Motivation drives our choices. And solutions.
The devastating, mind & heart-blowing, covid-centered times we’re living have triggered the so-very necessary change in the educational system. Schools close, browsers open, clouds are overwhelmed, a generalized “what am I going to do?” or “How am I supposed to…?”, or even a “No way we can do…”. I love it. Change. Just like seasons, like natural evolution, like birth, transformation, discovery, excitement, newness, fear, fun. Wow.
Time. It’s time to reflect, rethink, risk, and have some fun; disturb the stale waters of education, and get some excitement back.
Here’re some unedited thoughts to spark your neurons:
Why Learning? Part 1. Degrees wanted. We witness extrinsic motivation in education when a person wants to earn a degree to gain access to a higher degree, a nicer or better paying job, or a happy parent or partner, amongst many other possibilities. For those, I suggest the QuizzLearn University. A fully online, asynchronous, no teaching, just a repository-like environment open 24/7. In it, the degree’s-specific QuizLearn Complete Collection, to help prepare degree-seekers through multiple choices and knowledge gathered from returns on errors, an online repository of related information in all formats (video, audio, etc.), a personal learning environment they help create, a personalized and efficient adaptable path, to go from QuizzLearn to their desired accreditation.
Why Learning? Part 2. Network. There was a time that the only way to meet like-minded and influential people (faculty, students, VIP guests) was by sharing the same moment and context (i.e., pursuing an MBA at Stanford University or NYU gave you a unique trust network that would serve as speed-lead to future job and growth opportunities). Extrinsic motivation, attending top institutions to gain ROI connections. But this is no longer the case. We find amazing faculty, students, inspirational talks online, and reachable! Everyone is, literally, a click away. The challenge is that we are overwhelmed by the existing massive collection of stories, almost the whole world is online. How can we give “networking” value to students in this covid and post-covid times? I suggest institutions set up online Challenges that Matter, a call for the local or world community to share specific needs, to be tackled, voluntarily and maybe for semester credit, in diverse groups of 3-5 people (from different majors/disciplines). Small groups in joint effort generates value connections, while finding purpose with a value driven goal. It’s about meaningful connections and shared experiences that real networking takes place.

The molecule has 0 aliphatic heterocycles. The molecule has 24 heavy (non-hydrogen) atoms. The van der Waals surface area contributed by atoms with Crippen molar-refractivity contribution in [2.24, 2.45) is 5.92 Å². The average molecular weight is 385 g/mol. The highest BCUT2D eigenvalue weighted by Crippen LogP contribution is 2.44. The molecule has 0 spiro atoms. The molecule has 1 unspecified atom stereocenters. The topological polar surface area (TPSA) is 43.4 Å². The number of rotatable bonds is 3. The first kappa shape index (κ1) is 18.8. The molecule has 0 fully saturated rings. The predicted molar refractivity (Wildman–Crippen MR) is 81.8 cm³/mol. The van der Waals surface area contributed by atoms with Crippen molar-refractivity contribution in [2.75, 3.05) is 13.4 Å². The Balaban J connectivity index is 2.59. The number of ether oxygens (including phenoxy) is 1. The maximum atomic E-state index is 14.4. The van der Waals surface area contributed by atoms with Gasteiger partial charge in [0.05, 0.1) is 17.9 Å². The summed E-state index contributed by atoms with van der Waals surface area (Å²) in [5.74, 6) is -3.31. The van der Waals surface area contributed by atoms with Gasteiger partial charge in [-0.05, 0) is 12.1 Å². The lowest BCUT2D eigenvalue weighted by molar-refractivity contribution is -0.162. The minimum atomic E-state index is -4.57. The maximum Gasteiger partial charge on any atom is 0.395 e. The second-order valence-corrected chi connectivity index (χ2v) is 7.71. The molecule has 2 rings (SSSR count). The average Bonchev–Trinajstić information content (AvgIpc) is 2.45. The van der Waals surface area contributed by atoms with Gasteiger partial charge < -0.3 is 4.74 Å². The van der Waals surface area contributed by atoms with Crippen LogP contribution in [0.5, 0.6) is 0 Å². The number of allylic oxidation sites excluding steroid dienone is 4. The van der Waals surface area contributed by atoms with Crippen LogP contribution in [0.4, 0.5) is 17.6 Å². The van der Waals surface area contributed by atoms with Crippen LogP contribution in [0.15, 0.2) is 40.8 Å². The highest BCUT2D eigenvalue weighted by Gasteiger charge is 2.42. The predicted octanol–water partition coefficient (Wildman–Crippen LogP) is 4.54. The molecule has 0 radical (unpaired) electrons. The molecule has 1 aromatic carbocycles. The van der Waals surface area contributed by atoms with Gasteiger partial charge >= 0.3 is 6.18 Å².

Why Learning? Part 3. Joy. With intrinsic motivation, the learner pays attention and interest because the story, the experience, the shared information, satisfies them, makes them feel excited, interested, and yes, motivated! It is the good tale, the mystery unraveled, the solving of a meaningful puzzle that drives curiosity, enthusiasm, and thirst for more. Yet intrinsic motivation is mostly found outside the classrooms, in conversations and smaller groups. It is then that we see the light in the storyteller’s eyes, how the world around us seem to disappear when we’re listening to an amazing chronicle, when we’re engaged in a sweet challenge, abducted by curiosity and magic, and fun, fearless. So I suggest institutions create subject-centered challenges that can be tackled by small groups of students, with the guidance of an expert/teacher/professor, challenges that involve experts beyond institutional walls, the community. Joy happens when we make learning meaningful, purposeful and, when we, courageously, break down the walls that limit the joy of learning.
So what do I believe schools should do during Covid-times and in the future?
1. Don’t do in the classroom what gets better results online. Just because you’ve done this for so long does not mean it’s the best for learner’s success and/or motivation, be it a degree, ROI contacts, or thirst for knowledge.
2. Offer existing premises as a concept lab for learners and your community to get together, in small groups, with or without mentors/guides, to capture challenges that matter, and help create solutions for these.
3. Help build an expertly curated online collection of content, to help learners understand the diverse subjects. Focus on quality vs quantity. The role of the educator, the teacher, the mentor, is to help pave this stimulating and thrilling path to learning, and assist in the process (i.e. offering online office hours, asynchronous responses to comments/questions, face to face participation when prompted, in or outside the classroom, help gather inspirational material, etc.).
4. Transform. Identify the storytellers, the enthusiastic and vocational teachers, those who care and have purpose, and assign them “role model” and “expert repository” roles. Identify the unmotivated, uncaring and/or uninterested ones and assign them “quizz-creating” roles. Identify the motivated staff and people in and outside the walls, and assign them “challenges-related” roles. Transform clearly, and gently, and don’t forget to act inclusively, transform for all.
Thanks for reading. Much love.
Photo by Juan Ramos on Unsplash